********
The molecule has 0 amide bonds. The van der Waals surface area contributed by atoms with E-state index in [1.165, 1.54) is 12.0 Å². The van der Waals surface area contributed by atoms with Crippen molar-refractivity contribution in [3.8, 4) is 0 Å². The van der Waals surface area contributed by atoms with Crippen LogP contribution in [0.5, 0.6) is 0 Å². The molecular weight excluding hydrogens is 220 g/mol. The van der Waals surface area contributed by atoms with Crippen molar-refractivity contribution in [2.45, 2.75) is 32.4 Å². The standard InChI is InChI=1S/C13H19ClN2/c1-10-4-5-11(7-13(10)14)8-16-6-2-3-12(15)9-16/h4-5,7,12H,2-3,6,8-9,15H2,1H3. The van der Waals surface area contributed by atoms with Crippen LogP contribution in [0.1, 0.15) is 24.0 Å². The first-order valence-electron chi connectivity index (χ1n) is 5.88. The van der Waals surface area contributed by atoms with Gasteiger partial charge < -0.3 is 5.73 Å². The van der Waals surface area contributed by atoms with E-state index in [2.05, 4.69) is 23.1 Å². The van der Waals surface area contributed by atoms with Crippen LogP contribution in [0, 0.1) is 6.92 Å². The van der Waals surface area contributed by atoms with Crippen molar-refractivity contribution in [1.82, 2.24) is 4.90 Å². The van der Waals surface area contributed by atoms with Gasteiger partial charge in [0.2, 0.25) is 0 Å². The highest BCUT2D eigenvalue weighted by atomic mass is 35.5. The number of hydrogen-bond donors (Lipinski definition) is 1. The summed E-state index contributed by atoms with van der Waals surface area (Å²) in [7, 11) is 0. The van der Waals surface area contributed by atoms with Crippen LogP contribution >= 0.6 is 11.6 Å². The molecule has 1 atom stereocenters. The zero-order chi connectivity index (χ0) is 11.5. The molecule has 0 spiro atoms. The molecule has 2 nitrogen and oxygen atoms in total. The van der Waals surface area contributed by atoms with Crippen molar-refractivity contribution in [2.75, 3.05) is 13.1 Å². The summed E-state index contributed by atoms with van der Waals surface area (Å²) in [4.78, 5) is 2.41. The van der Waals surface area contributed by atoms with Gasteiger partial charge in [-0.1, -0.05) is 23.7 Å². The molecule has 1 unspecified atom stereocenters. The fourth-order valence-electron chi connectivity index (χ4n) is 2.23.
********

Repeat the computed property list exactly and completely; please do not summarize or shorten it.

The molecule has 0 amide bonds. The van der Waals surface area contributed by atoms with E-state index in [1.165, 1.54) is 12.0 Å². The van der Waals surface area contributed by atoms with Crippen molar-refractivity contribution in [3.8, 4) is 0 Å². The van der Waals surface area contributed by atoms with Crippen LogP contribution in [0.5, 0.6) is 0 Å². The molecular weight excluding hydrogens is 220 g/mol. The van der Waals surface area contributed by atoms with Crippen molar-refractivity contribution in [2.45, 2.75) is 32.4 Å². The standard InChI is InChI=1S/C13H19ClN2/c1-10-4-5-11(7-13(10)14)8-16-6-2-3-12(15)9-16/h4-5,7,12H,2-3,6,8-9,15H2,1H3. The van der Waals surface area contributed by atoms with Crippen LogP contribution in [0.1, 0.15) is 24.0 Å². The first-order valence-electron chi connectivity index (χ1n) is 5.88. The van der Waals surface area contributed by atoms with Gasteiger partial charge < -0.3 is 5.73 Å². The van der Waals surface area contributed by atoms with E-state index in [2.05, 4.69) is 23.1 Å². The van der Waals surface area contributed by atoms with Crippen LogP contribution in [0, 0.1) is 6.92 Å². The van der Waals surface area contributed by atoms with Crippen molar-refractivity contribution in [1.82, 2.24) is 4.90 Å². The van der Waals surface area contributed by atoms with Gasteiger partial charge in [0.2, 0.25) is 0 Å². The highest BCUT2D eigenvalue weighted by atomic mass is 35.5. The number of hydrogen-bond donors (Lipinski definition) is 1. The summed E-state index contributed by atoms with van der Waals surface area (Å²) in [7, 11) is 0. The van der Waals surface area contributed by atoms with Crippen LogP contribution >= 0.6 is 11.6 Å². The molecule has 1 atom stereocenters. The zero-order chi connectivity index (χ0) is 11.5. The molecule has 0 spiro atoms. The molecule has 2 nitrogen and oxygen atoms in total. The van der Waals surface area contributed by atoms with Crippen molar-refractivity contribution in [2.75, 3.05) is 13.1 Å². The summed E-state index contributed by atoms with van der Waals surface area (Å²) in [4.78, 5) is 2.41. The van der Waals surface area contributed by atoms with Gasteiger partial charge in [-0.1, -0.05) is 23.7 Å². The molecule has 1 unspecified atom stereocenters. The fourth-order valence-electron chi connectivity index (χ4n) is 2.23.